Thursday, January 8, 2015

I'll Give You the Sun

I'll Give You the Sun
Jandy Nelson
Dial, 2014  371 pgs.
Grades 9-Up
Realistic

Alternating points of view and time periods tell the stories of twins Jude and Noah.  We experience with them the pivotal summer of their thirteenth year, as they both enter into the arena of romance, prepare for high school, and suffer the break up of their parents, and, eventually, the death of their mother.  What exactly happened during this time period is slowly revealed interspersed with chapters in the present, three years later, while the now sixteen-year-olds are still reeling from the fall-out.  Noah and Jude were both as close as fraternal twins could get.  Both artistic and vying for their mother's attention, they planned on applying to one of the best art high school in the country, conveniently located in northern California region.  A series of events, misunderstandings, and jealousy breaks the twins apart and leads them to a war, which keeps escalating, resulting in a complete deterioration of their relationship.   Jude attends the art school, following the wacky rituals left behind by her late grandmother and  hiding behind superstition.  Once thought to be the most promising artist, Noah goes to the public high school and tries to blend in with the "regular kids", keeping his homosexuality and super-charged creativity a secret.  By book's end we know the whole story of what really happened to the family during that important summer and both Noah and Jude do as well.  They come back together as one unit, stronger and better than before.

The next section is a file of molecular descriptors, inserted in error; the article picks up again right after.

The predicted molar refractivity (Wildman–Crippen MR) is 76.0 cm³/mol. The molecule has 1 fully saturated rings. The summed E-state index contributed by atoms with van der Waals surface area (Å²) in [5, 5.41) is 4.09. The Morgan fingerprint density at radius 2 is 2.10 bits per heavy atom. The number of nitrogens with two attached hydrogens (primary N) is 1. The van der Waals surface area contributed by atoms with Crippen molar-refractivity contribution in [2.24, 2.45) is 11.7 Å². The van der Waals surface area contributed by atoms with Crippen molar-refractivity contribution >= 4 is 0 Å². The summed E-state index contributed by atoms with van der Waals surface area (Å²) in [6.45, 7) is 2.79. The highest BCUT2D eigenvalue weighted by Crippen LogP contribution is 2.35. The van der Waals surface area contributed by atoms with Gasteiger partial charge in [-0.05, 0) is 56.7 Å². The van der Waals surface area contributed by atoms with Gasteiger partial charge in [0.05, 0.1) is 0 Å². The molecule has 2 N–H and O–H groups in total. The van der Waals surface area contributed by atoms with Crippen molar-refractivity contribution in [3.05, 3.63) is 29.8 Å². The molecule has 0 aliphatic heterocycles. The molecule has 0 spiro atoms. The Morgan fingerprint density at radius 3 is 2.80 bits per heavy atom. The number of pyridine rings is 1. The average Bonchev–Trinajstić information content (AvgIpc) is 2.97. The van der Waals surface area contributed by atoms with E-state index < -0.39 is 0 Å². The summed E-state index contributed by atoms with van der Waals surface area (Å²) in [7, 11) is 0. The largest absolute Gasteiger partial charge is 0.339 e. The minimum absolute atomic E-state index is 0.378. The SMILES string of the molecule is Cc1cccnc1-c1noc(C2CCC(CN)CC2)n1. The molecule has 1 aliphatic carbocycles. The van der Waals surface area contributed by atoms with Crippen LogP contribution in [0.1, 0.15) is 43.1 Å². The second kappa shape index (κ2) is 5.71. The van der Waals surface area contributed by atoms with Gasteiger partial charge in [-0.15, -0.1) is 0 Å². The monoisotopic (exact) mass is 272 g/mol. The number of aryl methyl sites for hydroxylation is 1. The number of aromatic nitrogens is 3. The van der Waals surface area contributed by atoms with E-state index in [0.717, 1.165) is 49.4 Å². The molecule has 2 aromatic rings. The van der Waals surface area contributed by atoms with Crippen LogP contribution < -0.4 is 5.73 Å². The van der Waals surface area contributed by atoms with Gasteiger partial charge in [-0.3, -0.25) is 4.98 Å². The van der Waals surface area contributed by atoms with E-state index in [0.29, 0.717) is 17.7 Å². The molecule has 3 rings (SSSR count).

Wow!  What a great book!  Nelson captures the individual voices of her characters perfectly and presents an artistically written book, perfect for narrating two artists.  The book is so beautifully written and the language so rich that it feels like poetry.  Every word Nelson uses is intentional.  Though the book is carefully written, the non-linear plot remains amazing.  We are kept guessing throughout the book and pieces of the story are slowly revealed.  Some times the reader can guess where Nelson is leading us, other times its a surprise.  Other minor characters, such as the sculptor who mentors Jude, her British love interest, Noah's love interest and the father, are all developed and interesting.  I'll Give You the Sun allows the reader to see inside the mind of two different, yet talented, artists,  Noah, especially, is so brilliant, yet so quirky that he is a pleasure to read.  I feel like I now know these people and expect to see Noah and Jude's work in a museum in the future.  I'll Give You the Sun is not for the average teenager.  Give it to thoughtful, creative kids, either boys or girls.  Adults will like it too.  I wasn't a big fan of the ending, which sewed a lot of complicated situations up into a nice neat package.  Books for teenagers, regardless of how dysfunctional the story is, must end on a hopeful note.  Nelson completes every plot thread in the happiest possible manner, which to me, cheapens what was a very complex and mature story.  Ending aside, this was, hands down, the best book I read for teenagers this year.  Interesting enough, even though I have many teenagers in my life, I can't see any of them "getting" this book.  I plan on passing it to a college art student, who I think will totally get it and love it.  She will appreciate the happy ending.  Life has too many disappointments we can't control.  Its nice to have our fiction all work out the way we think it should.

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